Design and Methods.—A prospective, randomized, controlled study was performed in 160 patients suffering from migraine without aura, assessed according to the ICD-10 classification. The patients were divided into the following 4 groups: (1) group TA, treated with true acupuncture (according to TCM) plus Rizatriptan; (2) group RMA, treated with ritualized mock acupuncture plus Rizatriptan; (3) group SMA, treated with standard mock acupuncture plus Rizatriptan; (4) group R, without prophylactic treatment with relief therapy only (Rizatriptan). The MIDAS Questionnaire was administered before treatment (T0), at 3 (T1) and 6 months (T2) from the beginning of treatment, and the MIDAS Index (MI) was calculated. Rizatriptan intake was also checked in all groups of patients at T0, T1, and T2. Group TA and RMA were evaluated according to TCM as well; then, the former was submitted to true acupuncture and the latter to mock acupuncture treatment resembling the same as TA. The statistical analysis was conducted with factorial ANOVA and multiple tests with a Bonferroni adjustment.
Results.—A total of 127 patients completed the study (33 dropouts): 32 belonged to group TA, 30 to group RMA, 31 to group SMA, and 34 to group R. Before treatment the MI (T0) was moderate to severe with no significant intergroup differences. All groups underwent a decrease of MI at T1 and T2, with a significant group difference at both T1 and T2 compared to T0 (P < .0001). Only TA provided a significant improvement at both T1 and T2 compared to R (P < .0001). RMA underwent a transient improvement of MI at T1. The Rizatriptan intake paralleled the MI in all groups.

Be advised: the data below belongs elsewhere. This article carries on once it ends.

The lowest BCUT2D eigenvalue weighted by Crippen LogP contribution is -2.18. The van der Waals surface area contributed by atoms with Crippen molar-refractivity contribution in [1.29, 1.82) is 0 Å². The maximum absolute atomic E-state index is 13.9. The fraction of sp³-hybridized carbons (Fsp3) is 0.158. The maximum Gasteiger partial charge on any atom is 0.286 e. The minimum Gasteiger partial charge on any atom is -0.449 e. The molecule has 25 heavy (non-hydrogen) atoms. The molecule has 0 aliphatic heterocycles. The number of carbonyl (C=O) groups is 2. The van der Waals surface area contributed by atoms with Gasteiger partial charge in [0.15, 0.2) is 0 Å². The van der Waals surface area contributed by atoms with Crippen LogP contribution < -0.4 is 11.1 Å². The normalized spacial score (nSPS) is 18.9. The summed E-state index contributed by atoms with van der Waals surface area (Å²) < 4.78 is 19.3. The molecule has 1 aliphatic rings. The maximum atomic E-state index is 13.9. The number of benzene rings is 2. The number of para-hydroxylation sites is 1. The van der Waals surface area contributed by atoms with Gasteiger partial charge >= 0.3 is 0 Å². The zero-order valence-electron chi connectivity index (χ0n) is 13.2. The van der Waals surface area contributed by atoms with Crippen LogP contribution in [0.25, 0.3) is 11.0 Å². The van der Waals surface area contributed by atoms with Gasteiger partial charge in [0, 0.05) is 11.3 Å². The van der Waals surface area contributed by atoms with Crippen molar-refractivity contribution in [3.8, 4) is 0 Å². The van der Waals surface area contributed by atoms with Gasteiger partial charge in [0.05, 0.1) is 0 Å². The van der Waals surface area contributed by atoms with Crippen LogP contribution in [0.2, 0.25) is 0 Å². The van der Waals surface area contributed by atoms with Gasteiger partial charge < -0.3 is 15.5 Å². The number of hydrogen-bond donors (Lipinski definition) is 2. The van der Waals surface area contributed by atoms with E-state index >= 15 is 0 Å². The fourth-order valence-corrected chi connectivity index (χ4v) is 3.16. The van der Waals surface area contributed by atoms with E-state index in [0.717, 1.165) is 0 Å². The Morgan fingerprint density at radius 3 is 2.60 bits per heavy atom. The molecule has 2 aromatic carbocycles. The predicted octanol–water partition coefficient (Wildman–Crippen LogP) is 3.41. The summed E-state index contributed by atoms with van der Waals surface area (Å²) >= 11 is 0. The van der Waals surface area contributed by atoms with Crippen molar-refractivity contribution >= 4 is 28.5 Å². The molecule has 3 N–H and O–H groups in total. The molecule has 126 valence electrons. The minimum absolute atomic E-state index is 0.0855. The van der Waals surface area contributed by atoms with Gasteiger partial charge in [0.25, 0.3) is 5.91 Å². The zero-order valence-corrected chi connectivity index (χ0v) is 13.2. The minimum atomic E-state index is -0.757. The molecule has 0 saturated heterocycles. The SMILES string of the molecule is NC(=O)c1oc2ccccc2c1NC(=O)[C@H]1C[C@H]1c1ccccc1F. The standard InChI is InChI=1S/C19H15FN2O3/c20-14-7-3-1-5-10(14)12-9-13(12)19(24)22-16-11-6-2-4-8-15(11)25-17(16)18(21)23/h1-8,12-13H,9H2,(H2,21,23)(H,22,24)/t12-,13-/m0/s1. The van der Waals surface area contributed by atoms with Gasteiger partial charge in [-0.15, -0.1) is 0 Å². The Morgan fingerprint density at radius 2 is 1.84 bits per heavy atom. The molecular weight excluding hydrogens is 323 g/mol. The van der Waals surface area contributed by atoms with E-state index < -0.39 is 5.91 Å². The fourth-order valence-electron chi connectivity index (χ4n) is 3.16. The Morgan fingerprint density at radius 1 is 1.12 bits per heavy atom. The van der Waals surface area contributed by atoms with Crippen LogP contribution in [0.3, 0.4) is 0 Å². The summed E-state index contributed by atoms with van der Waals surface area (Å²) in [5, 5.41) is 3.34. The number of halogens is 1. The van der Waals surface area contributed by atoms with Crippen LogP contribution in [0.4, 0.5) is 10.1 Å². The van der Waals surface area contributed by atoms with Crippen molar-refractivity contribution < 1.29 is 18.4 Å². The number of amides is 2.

Conclusions.—TA was the only treatment able to provide a steady outcome improvement in comparison to the use of only Rizatriptan, while RMA showed a transient placebo effect at T1.
Did you get that?
Here's the MIDAS Index of the various arms over time shown in a graphical form (via Medscape):
On first glance one is tempted to conclude as the authors have that traditional acupuncture is "the only treatment able to provide a steady outcome improvement in comparison to the use of only Rizatriptan"; but of course that is true only because the study had not included an arm - a standard 'true' acupuncture arm - that would most likely show that traditional acupuncture is not the "only" effective treatment.
angry doc looks at the graph, and his conclusion is that Rizatriptan alone seems to provide a great deal of migraine prophylaxis, while the effects of the various forms of acupuncture are modest, and any variation between them small.
The results also suggest that part of the difference between the acupuncture groups can be attributed to the ritual of acupuncture alone (difference between RMA and SMA), and part of it on the actual effect of insertion of needles versus merely tactile stimulation (difference between RMA and TA). However, without a 'sham' acupuncture group, it is impossible to tell if the superiority of TA is due truly to the site of needle insertion, or just the effect of needles penetrating the skin.
But why let that simple fact stop us from saying that traditional acupuncture is the *only* treatment able to provide a steady outcome improvement in migraine comparison to the use of only drugs, right?